Eurozone inflation falls to 2.4% below expectations

  • The euro zone’s annual inflation rate slowed to 2.4% in November from 2.9% in October, well below expectations.
  • Core inflation fell to 3.6% from 4.2%, boosting expectations for an interest rate cut from the European Central Bank.

A general view shows a weekend crowd of people visiting a Christmas market in Aachen, Germany, on November 25, 2023. (Photo by Ying Tang/Noor Photo via Getty Images)

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Preliminary figures showed Thursday that the annual inflation rate in the euro zone fell to 2.4% in November from 2.9% in October.

Economists polled by Reuters expected a reading of 2.7%.

Core inflation – a measure closely monitored by the European Central Bank that excludes the volatile effects of energy, food, alcohol and tobacco – also came in lower than expected, falling to 3.6% from 4.2% in October.

Energy prices continued to record significant year-over-year declines, reaching -11.5% in November. Food, alcohol and tobacco contributed to the largest increase of 6.9%.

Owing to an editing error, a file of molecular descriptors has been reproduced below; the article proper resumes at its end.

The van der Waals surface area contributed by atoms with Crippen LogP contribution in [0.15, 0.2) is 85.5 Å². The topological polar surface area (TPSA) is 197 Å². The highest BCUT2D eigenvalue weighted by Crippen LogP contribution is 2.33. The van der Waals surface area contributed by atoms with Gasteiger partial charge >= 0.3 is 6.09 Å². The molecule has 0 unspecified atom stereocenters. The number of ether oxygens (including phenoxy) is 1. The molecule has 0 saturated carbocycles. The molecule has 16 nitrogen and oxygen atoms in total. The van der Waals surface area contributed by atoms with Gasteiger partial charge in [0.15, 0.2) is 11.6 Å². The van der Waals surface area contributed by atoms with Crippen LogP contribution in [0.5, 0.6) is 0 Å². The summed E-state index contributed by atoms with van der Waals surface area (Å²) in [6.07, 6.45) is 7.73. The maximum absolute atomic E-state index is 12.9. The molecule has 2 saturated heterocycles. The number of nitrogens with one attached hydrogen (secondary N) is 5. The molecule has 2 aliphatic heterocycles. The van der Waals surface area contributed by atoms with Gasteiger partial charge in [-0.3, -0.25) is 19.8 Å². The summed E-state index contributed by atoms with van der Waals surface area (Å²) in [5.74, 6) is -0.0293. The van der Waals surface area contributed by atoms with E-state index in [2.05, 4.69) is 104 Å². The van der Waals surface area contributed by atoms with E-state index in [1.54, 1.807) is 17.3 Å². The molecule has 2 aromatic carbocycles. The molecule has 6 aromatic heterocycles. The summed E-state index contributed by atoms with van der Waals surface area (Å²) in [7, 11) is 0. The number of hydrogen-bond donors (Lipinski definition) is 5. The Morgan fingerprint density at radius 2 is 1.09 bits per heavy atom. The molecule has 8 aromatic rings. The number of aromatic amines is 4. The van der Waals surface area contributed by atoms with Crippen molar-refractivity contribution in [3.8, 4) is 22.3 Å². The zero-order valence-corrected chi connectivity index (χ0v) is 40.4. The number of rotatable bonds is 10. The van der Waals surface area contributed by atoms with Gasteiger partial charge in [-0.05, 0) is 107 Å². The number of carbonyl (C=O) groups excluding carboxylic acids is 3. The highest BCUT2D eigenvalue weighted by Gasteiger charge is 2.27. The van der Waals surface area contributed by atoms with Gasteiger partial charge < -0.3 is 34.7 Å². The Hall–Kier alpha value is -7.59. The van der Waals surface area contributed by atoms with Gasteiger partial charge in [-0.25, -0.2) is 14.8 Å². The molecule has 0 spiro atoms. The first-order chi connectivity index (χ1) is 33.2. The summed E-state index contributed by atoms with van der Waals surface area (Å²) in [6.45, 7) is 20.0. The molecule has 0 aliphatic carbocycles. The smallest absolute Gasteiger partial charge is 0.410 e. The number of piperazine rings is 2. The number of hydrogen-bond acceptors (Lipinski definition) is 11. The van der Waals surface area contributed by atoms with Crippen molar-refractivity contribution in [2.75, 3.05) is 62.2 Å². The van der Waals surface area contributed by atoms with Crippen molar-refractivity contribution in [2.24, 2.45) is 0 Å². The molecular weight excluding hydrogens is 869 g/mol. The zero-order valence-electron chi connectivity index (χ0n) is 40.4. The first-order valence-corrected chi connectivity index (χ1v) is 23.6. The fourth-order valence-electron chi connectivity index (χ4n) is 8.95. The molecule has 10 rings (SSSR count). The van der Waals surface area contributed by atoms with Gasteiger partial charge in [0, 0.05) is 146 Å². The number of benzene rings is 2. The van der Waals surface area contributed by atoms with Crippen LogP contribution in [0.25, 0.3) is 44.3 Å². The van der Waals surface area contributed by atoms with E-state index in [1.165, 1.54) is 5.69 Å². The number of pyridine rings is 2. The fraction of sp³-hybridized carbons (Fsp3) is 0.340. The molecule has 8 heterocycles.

Headline inflation has now slowed significantly from peak levels of 10.6% in October 2022. Inflation in the euro zone’s largest economies, Germany and France, fell to 2.3% and 3.8%, respectively.

European Central Bank officials have repeatedly stressed that it is too early to declare victory over rising prices in the 20-member euro zone, as they monitor potential pressures from wage increases and energy markets.

Matthew Savary, chief European strategist at BCA Research, said traders would now be inclined to roll out their expectations about the timetable for the ECB’s first interest rate cut, but said the central bank’s concerns about labor market tightness still meant “later and not… “Soon.” Interest rate cuts.”

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Unemployment in the euro zone remained at a record low of 6.5% in October, despite the euro zone economy contracting in the third quarter, separate data released by statistics agency Eurostat on Thursday showed.

“For the ECB, signs of impending victory over inflation are increasing,” Bert Kolen, chief eurozone economist at ING, said in a note, adding that some of the impact from the current monetary tightening has yet to be felt.

“So the market is right to start looking at interest rate cuts for 2024. We think the first cut could happen before the summer.”

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